The newly released Chief Legal Officers survey (“Survey”) from the Association of Corporate Counsel (“ACC”) is an important governance development to the extent that it supports a board’s ability to exercise oversight of its company’s legal department. Overall, the ACC findings underscore the organizational value of a CLO hierarchically positioned to influence corporate strategy.
A board’s ability to evaluate the Survey results depends on the board’s appreciation of its specific fiduciary obligation to monitor the legal affairs of the organization. This responsibility is most directly satisfied through oversight of the department of legal affairs and extends to satisfaction of the hiring, compensation, and termination of the CLO. The essence of the obligation is to assure that the company highly values legal compliance.
This 2020 edition of the Survey confirms the “upward progression” of the CLO to positions of power and influence within the company and to assume duties beyond those of technical legal expert. The results ratify as “best practice” a direct reporting relationship of the CLO to the CEO, but suggest that more work needs to be done with respect to the CLO’s interaction with the board. The results also provide interesting observations on the coordination of the legal, risk, and compliance functions of the company.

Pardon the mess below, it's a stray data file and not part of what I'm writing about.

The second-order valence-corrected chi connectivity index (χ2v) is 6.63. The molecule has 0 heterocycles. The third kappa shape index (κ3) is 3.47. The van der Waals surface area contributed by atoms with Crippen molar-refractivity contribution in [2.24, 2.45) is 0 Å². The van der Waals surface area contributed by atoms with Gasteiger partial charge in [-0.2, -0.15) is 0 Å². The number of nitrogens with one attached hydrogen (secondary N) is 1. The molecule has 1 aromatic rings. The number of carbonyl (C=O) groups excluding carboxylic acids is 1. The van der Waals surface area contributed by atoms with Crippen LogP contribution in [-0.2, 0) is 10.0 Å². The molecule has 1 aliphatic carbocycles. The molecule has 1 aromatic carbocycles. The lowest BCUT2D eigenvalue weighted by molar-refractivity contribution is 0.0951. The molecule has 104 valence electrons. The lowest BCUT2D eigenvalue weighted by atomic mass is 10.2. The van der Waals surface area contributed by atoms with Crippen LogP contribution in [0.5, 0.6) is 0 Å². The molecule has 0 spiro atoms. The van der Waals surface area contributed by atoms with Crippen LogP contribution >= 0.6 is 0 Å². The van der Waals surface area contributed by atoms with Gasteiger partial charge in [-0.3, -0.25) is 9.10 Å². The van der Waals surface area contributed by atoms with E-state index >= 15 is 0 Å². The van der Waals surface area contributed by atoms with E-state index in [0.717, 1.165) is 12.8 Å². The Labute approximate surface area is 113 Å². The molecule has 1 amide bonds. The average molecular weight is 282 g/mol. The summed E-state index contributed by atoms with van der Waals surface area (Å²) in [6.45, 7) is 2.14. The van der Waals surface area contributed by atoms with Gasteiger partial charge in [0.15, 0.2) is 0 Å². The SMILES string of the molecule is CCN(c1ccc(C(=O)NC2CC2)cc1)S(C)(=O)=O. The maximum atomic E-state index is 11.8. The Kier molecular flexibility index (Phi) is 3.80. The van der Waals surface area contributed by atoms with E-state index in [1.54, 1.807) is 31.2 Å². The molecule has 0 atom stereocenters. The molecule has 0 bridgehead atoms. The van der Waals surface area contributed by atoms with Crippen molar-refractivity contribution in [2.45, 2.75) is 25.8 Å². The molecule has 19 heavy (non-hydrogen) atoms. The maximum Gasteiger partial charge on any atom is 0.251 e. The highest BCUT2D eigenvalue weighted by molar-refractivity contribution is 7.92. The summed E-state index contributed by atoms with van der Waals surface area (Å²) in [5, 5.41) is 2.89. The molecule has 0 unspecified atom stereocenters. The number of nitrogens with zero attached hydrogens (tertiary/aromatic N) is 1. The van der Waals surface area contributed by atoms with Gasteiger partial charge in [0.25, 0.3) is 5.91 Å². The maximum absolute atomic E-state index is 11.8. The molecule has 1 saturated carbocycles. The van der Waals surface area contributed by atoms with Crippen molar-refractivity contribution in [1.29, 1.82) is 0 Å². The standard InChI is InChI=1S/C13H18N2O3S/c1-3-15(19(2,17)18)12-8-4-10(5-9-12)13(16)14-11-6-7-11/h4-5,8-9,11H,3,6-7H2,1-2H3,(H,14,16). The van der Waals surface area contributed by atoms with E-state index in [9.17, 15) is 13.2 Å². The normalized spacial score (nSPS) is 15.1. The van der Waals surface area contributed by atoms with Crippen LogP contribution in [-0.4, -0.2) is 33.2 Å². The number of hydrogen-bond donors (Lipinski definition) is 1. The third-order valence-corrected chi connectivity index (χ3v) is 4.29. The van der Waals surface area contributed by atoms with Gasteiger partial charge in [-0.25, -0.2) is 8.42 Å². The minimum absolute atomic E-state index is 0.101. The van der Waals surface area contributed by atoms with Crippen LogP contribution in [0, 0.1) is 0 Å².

Key board takeaways from the 2020 Survey include the following:
1. The Business Value of the CLO. The overarching conclusion of the Survey is that CLOs are increasingly being consulted on matters of business strategy, risk evaluation, and other relevant business decisions, as well as on legal matters. This is supported by data indicating that many CLOs spend on average only one-third of their time rendering legal advice. Their remaining time is spent on more diverse activities, including advising on business strategy and other non-legal matters and providing support on corporate governance, as well as managing the legal department. Similarly, CLOs report that business management skill is a primary attribute sought when hiring additional in-house lawyers.